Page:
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Social Networking

Autor:   •  December 14, 2012  •  Essay  •  1,544 Words (7 Pages)  •  927 Views

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Social networking sites are in today's context a worldwide phenomenon. To the hundreds of millions of people around the world who are members of sites like Twitter and specifically, Facebook, daily social interactions within the realm of cyberspace has become an essential part of their day to day life. These massively popular 'profile' building websites serve as mediums for building 'friend' networks that might serve as a virtual platform for the construction and management of multiple identities. (Fraser and Dutta 2008) This report examines 5 users' 10 most recent updates and seeks to analyze and determine if there are disparities between their virtual and actual persona and identity and the impact that Facebook status updates have on an individual's social life.

Created in 2004, Facebook has now grown to encompass 845 million users world wide generating 2.7 billion likes and comments daily and sees 250 million photos uploaded by its members on a daily basis according to the Registration statement made by Facebook Inc. on the US Securities and Exchange website (2012). It has also become an essential part of many of its users' lives and plays a big part in their social interactions by acting as a ‘social utility, a new kind of mechanism for connecting people with their friends and others who work, study and live around them' (Waters 2010) and in essence functions as ‘social venues in which many different communities may form' (Papacharissi 2011). The easiest way to share information with their friends are through the use of their status updates on their profiles, this is a simple message to share with their friends letting them know of their activities, whereabouts or even what is on their minds (McFedries 2011). From such updates, other users who are on their Facebook friends list are then able to interact with them through actions such as 'like' or commenting on their updates.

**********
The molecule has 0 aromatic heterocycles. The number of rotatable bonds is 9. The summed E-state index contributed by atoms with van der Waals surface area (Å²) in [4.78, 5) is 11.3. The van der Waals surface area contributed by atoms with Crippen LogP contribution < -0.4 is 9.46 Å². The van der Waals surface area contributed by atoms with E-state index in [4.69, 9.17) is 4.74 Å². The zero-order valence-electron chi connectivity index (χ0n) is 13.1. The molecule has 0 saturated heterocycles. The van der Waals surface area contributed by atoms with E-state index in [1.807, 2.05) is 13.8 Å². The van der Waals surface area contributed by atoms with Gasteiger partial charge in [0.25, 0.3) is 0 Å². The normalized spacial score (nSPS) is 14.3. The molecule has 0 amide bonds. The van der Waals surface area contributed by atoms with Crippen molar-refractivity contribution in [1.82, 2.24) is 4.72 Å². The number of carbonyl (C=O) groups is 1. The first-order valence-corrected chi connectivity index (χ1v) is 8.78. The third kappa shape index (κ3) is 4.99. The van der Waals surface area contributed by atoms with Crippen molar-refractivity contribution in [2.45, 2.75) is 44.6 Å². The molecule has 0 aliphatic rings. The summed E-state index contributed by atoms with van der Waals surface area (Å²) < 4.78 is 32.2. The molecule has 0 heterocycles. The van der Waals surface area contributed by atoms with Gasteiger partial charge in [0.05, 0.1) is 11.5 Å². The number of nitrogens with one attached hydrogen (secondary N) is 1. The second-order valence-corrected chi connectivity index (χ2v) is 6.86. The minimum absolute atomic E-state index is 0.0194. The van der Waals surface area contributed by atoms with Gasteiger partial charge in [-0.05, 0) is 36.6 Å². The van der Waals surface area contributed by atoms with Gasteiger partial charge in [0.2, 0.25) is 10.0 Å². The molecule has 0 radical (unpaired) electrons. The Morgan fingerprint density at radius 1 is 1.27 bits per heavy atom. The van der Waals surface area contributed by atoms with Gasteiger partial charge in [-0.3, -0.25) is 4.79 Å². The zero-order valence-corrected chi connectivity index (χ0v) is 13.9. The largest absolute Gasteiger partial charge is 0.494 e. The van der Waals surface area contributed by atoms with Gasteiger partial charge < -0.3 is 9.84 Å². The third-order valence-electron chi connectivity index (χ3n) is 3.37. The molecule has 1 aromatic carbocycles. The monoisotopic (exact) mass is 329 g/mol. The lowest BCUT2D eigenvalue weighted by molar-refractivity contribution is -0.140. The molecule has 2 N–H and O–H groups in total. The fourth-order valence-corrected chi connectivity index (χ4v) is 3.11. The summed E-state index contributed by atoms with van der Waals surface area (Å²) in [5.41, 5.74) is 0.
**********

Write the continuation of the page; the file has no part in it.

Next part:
Identities as we know it has evolved with the onset of the digital age, whereas an identity used to be more straightforward in the past with just an individual's personal and social identity, an additional facet known as a virtual identity now exists for most individuals who are connected via social networking sites. A personal identity is derived from an individual's personality, characteristics and behavior while their family and friends in contrast contribute to their social identity in part, by responding to how the individual portray themselves to them in person (Palfrey and Gasser 2008). An individual's virtual identity may or may not adhere closely to their actual identities, whereas it could be possible to drastically change aspects of their personal identity, social identity are influenced by factors that remains out an individual's control and would not be able to be changed entirely. In the realm of cyberspace, an individual has no restrictions


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